Resource published Thu, Aug 04, 2016 at 09:33AM UTC edited Thu, Aug 04, 2016 at 09:33AM UTC
International Financial Securities Regulatory Commission on Best-buy savings accounts often beat investing in the stock market, study finds Edit Title
Based on a major study conducted since 1995 on the performance of savings and investments, keeping your cash in a best-buy savings account can often provide better returns than investing in stocks.
So, which is really better?
The research which was done by financial journalist Paul Lewis (not related to Martin Lewis, founder of MoneySavingExpert.com), showed that most investment periods in the last 21 years, stashing money in best-buy cash savings accounts would have given a saver more than a FTSE 100 shares tracker (following the index of shares in the biggest 100 firms on the London Stock Exchange directory).
Traditionally, investments in shares has remained the best way to build your wealth; however, that does not seem to be the case now according to the research, which likewise emphasizes the stark reality of losing money through investing.
What did the research really confirm?
The study compared gains from a simple HSBC tracker fund (which 'tracks' the FTSE 100 index of shares) with cash put yearly into a best-buy one-year deposit account with a bank or building society – also referred to as a 'one-year bond'. It assumed that dividends were invested back while the cash was also invested back yearly together with earned interest. The study showed the following:
• Savings accounts overtook the overall gains on the tracker in 57% of the 192 five-year investment periods commencing monthly since 1 January 1995. On the other hand, the tracker scored only 43% of the same durations.
• Over longer time durations, the difference was even more pronounced. For instance, in more than 84 14-year periods from 1995, cash-savings handily overran investments in shares with an impressive 96% score.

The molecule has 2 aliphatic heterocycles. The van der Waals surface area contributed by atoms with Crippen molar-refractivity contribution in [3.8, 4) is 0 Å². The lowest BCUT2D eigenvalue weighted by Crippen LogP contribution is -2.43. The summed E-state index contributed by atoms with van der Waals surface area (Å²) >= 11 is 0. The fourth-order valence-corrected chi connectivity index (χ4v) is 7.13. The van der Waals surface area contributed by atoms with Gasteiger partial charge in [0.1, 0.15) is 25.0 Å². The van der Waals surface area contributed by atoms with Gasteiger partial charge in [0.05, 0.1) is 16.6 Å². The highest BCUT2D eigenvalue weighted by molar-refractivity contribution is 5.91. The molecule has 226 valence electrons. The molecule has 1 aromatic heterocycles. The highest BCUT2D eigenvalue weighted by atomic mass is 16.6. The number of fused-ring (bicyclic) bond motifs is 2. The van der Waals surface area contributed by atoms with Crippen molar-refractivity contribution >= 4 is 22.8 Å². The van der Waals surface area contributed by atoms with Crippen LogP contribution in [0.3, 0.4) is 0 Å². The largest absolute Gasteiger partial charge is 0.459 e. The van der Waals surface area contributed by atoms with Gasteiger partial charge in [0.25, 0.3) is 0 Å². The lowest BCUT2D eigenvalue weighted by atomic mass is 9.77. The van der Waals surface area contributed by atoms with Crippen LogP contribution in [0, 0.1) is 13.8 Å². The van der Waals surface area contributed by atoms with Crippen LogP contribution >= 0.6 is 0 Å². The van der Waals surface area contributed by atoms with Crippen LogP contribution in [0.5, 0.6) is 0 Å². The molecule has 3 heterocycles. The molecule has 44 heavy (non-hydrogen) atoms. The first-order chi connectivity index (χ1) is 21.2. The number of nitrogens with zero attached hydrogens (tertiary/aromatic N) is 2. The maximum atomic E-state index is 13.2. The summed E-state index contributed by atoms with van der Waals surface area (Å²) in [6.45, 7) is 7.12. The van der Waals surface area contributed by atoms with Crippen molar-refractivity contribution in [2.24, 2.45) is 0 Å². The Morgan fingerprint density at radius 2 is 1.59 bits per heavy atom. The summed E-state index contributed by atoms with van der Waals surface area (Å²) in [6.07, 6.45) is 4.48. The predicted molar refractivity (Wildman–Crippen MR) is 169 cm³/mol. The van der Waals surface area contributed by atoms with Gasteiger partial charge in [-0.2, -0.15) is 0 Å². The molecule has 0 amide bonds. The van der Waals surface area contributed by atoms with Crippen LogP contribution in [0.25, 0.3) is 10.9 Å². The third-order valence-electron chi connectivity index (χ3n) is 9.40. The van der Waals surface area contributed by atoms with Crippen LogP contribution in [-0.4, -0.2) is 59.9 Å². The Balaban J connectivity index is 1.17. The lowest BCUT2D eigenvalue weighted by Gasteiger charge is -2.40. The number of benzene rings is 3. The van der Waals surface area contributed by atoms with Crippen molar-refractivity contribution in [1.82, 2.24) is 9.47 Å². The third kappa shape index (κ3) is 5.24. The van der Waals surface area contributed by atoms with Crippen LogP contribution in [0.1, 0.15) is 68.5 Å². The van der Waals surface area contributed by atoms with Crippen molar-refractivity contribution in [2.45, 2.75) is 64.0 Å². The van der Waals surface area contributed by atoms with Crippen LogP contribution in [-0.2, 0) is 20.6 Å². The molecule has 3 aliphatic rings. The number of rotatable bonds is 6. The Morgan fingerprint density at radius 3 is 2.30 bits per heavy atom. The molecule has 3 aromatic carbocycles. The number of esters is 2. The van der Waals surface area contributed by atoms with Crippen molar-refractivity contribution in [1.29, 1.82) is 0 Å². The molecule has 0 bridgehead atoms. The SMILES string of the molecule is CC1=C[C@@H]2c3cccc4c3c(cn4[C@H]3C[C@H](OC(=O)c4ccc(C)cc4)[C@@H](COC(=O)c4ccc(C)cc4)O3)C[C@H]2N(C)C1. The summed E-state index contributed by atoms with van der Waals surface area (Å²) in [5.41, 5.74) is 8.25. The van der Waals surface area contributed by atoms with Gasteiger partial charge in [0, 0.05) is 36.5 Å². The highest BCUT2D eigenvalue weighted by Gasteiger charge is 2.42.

• When considering a various periods of investment since 1995, such as from one to 11 years, the study found investments in funds that follow the FTSE 100 would have ended up losing money up to 33% of the time. However, keeping your money in a savings account assured you a gain over the original amount, a virtually risk-free proposition.
• Nevertheless, savings accounts did not win in each situation. The research showed that throughout the full 21-year period from 1995 to 2016, best-buy savings accounts would have delivered an average 5 % “annual compound return” (rate-of-return on your investment) against the 6% HSBC tracker fund would have produced.
But while shares led over the entire period, this finding is still remarkable. Although investors are ordinarily told an average 'risk premium' (which is the extra gain you expect to get by 'risking' an investment in a tracker instead of keeping a bank savings account) of 3% to 8%; however, this study seems to point to a slight gain near 1%.
In short, best-buy savings accounts are more advantageous than investing in the stock market since savings account will never be lost while investments in shares may disappear.
So, how was the research undertaken?
Paul Lewis, who presents Radio 4's Money Box program, acquired data from best-buy cash records since 1995 from Moneyfacts, a financial information publisher.
He states, "This new study of the data proves that people who choose to keep their cash safe in savings accounts have a higher rate of winning over those who prefer tracker funds in most of time periods.
"Likewise, it verifies that the risk of incurring losses on stock investments is quite real. Over any investment period of one up to five years from 1995 to 2015, about one out of four chances or more resulted in the investment’s failure. For longer periods of nine or ten years, the chance of failing was about one out of ten. Only a few financial consultants are aware of such odds and even fewer tell their clients about them.
"For so long, I have long assumed that the value of cash was played down by conventional study which tend to put out poor cash rates in comparison with overstated gains in stocks investments."
So, should we then do away with investing in shares?
It really depends on one’s risk capacity. Whereas this study sheds new light on the issue, whether you invest or save, it is an individual’s choice wholly dependent on one’s outlook on risk; hence, if you are comfortable with taking risks, you may find your fulfillment in shares.
Lewis's study discovered periods when shares gave a higher gain than cash, such as from 1 November 2008 to 1 September 2009; and during the entire 21-year-period, shares enjoyed a slight advantage.
In general, however, for investment periods of five years or more, cash savings gave a better return over shares: 38 against 24, respectively.
Moreover, Lewis says: "In every situation, cash may not be right for everyone. However, for a cautious investor over long periods of time of up to two decades, this study points to the advantage of well-managed active cash over a FTSE 100 tracker in most cases. The clincher for people who look for a sure winner is that a cash account will produce more money than what they put in."
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